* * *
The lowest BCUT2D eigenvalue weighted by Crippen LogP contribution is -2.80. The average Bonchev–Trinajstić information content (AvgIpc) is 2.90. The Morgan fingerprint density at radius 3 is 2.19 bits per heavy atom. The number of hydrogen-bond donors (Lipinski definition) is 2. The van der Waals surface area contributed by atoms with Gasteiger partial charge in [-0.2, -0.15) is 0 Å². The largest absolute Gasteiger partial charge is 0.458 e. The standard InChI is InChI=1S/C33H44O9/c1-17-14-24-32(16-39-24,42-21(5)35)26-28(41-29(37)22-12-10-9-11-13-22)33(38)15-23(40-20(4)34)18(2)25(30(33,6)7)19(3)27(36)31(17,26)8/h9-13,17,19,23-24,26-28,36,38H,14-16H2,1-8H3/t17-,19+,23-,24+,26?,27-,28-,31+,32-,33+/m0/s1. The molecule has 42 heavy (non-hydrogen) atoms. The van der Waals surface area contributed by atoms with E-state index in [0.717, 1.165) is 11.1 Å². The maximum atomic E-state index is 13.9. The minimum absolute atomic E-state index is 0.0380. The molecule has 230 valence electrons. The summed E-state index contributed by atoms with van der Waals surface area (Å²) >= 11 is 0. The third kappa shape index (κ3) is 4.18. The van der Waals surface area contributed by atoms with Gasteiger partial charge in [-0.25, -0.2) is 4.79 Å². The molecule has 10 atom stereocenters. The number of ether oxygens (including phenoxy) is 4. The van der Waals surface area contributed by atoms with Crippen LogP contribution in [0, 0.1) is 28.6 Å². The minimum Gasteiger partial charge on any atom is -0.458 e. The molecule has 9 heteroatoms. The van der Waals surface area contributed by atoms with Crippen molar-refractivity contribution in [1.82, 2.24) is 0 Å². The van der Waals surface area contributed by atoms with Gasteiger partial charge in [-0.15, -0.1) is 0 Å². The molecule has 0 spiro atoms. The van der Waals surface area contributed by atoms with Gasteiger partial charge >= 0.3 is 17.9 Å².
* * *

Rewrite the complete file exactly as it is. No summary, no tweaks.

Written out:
The lowest BCUT2D eigenvalue weighted by Crippen LogP contribution is -2.80. The average Bonchev–Trinajstić information content (AvgIpc) is 2.90. The Morgan fingerprint density at radius 3 is 2.19 bits per heavy atom. The number of hydrogen-bond donors (Lipinski definition) is 2. The van der Waals surface area contributed by atoms with Gasteiger partial charge in [-0.2, -0.15) is 0 Å². The largest absolute Gasteiger partial charge is 0.458 e. The standard InChI is InChI=1S/C33H44O9/c1-17-14-24-32(16-39-24,42-21(5)35)26-28(41-29(37)22-12-10-9-11-13-22)33(38)15-23(40-20(4)34)18(2)25(30(33,6)7)19(3)27(36)31(17,26)8/h9-13,17,19,23-24,26-28,36,38H,14-16H2,1-8H3/t17-,19+,23-,24+,26?,27-,28-,31+,32-,33+/m0/s1. The molecule has 42 heavy (non-hydrogen) atoms. The van der Waals surface area contributed by atoms with E-state index in [0.717, 1.165) is 11.1 Å². The maximum atomic E-state index is 13.9. The minimum absolute atomic E-state index is 0.0380. The molecule has 230 valence electrons. The summed E-state index contributed by atoms with van der Waals surface area (Å²) >= 11 is 0. The third kappa shape index (κ3) is 4.18. The van der Waals surface area contributed by atoms with Gasteiger partial charge in [-0.25, -0.2) is 4.79 Å². The molecule has 10 atom stereocenters. The number of ether oxygens (including phenoxy) is 4. The van der Waals surface area contributed by atoms with Crippen LogP contribution in [0, 0.1) is 28.6 Å². The minimum Gasteiger partial charge on any atom is -0.458 e. The molecule has 9 heteroatoms. The van der Waals surface area contributed by atoms with Crippen molar-refractivity contribution in [1.82, 2.24) is 0 Å². The van der Waals surface area contributed by atoms with Gasteiger partial charge in [-0.15, -0.1) is 0 Å². The molecule has 0 spiro atoms. The van der Waals surface area contributed by atoms with Gasteiger partial charge >= 0.3 is 17.9 Å².